Biden starts Japan visit to tout economic plan amid doubts
Published: May 22, 2022 11:54 PM
US President Joe Biden shakes hands with Japanese Foreign Minister Yoshimasa Hayashi upon his arrival at Yokota US Air Force Base in Fussa, on the outskirts of Tokyo, Japan on May 22, 2022. Photo: VCG

US President Joe Biden shakes hands with Japanese Foreign Minister Yoshimasa Hayashi upon his arrival at Yokota US Air Force Base in Fussa, on the outskirts of Tokyo, Japan on May 22, 2022. Photo: VCG

The antagonism against China marking US President Joe Biden's Asia trip is expected to reach a climax during his visit to Japan, as the latter has gradually descended into becoming a US vassal in containing China and hopes to shore up its own regional influence, observers said, as Biden arrived in Japan on Sunday.

In Japan, Biden will reportedly launch the Indo-Pacific Economic Framework (IPEF), a plan the US aims to counter China, and it is also predicted that China-related topics will dominate both bilateral talks between Biden and Japanese Prime Minister Fumio Kishida and the following Quad summit. 

But experts believe that this trip, which began with great fanfare, will end in anticlimax, as the IPEF, even before it is formally launched, has received widespread criticism due to its lack of concrete benefits for the region, and has also met with a lukewarm response from Southeast Asian countries, whom the US President is eager to rope in. Also, the Quad summit is unlikely to yield any harsh rhetoric against China, as a split between Quad members India and the US runs deep on certain international issues. Moreover, if a joint statement between Washington and Tokyo touches on any issues concern China's core interests, it will meet with a fierce and solemn response from China.

Biden arrived in Japan on Sunday afternoon, starting the second half of his Asia trip after South Korea. In Tokyo, Biden will call on Emperor Naruhito on Monday before talks with Prime Minister Fumio Kishida.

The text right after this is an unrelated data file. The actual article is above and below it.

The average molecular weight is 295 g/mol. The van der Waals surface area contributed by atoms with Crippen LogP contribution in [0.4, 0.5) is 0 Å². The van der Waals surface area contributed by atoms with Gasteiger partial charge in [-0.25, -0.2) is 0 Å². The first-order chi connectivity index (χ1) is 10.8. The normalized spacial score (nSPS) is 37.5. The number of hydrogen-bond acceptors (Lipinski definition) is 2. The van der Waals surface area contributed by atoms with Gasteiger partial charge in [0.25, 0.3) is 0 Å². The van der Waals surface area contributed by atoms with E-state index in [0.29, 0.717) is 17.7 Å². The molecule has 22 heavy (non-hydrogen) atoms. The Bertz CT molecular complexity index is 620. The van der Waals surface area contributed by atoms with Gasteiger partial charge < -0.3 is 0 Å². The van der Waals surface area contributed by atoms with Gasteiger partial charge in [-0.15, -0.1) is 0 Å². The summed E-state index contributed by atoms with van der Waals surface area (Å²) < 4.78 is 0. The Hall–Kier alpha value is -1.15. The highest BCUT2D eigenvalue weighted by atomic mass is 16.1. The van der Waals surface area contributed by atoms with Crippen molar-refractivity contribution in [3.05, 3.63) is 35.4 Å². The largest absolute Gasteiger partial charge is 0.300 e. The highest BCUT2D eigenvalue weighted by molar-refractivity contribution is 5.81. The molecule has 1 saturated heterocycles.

On the same day, Biden will also launch IPEF, a program the US hopes to bring regional countries closer together via common standards in areas including supply-chain resilience, clean energy, infrastructure and digital trade, Reuters reported on Sunday.

Commenting on the plan, US Trade Representative Katherine Tai said during an interview on Friday that above all else it would demonstrate "the US' abiding commitment as a partner to the countries in this region" as Washington seeks to keep growing Chinese influence in check.

But apart from US allies, only a handful of Southeast Asian countries, including Singapore, the Philippines, Vietnam and Malaysia have shown any willingness to join. Reuters quoted a Japanese Finance Ministry official as saying that many Southeast Asian countries will not join IPEF because of the lack of any practical incentives such as tariff reductions.

When meeting with Pakistani Foreign Minister Bilawal Bhutto Zardari on Sunday, Chinese State Councilor and Foreign Minister Wang Yi said that there should be big questions asked about the IPEF. Wang questioned what purpose the IPEF served, and said China, like many other regional countries, like to see proposals that strengthen regional cooperation, but oppose plans that stir up antagonism.

Wang listed a number of criteria for seeing through the real purpose of this new plan, namely promoting free trade instead of promoting trade protectionism; helping global economic recovery instead of wreaking havoc on supply chains; and stimulating openness and cooperation, not creating geopolitical antagonism. He added that anyone attempting to isolate China by pushing certain frameworks will eventually find itself being isolated. 

The IPEF will not have a large impact on China, Liu Jiangyong, vice dean of the Institute of Modern International Relations at Tsinghua University, told the Global Times, explaining that the Asia-Pacific region has multiple regional cooperation systems coexisting, and the IPEF can neither replace the existing cooperation mechanisms such as RCEP and APEC, nor stop the original regional economic cooperation. He noted that the plan came into being because the US wants to plug the loophole of its Indo-Pacific policy, after realizing that it lacks economic incentives to pull regional countries closer. But this kind of plan is highly exclusive and ideological, and goes against the rules of economic development and the trend of globalization.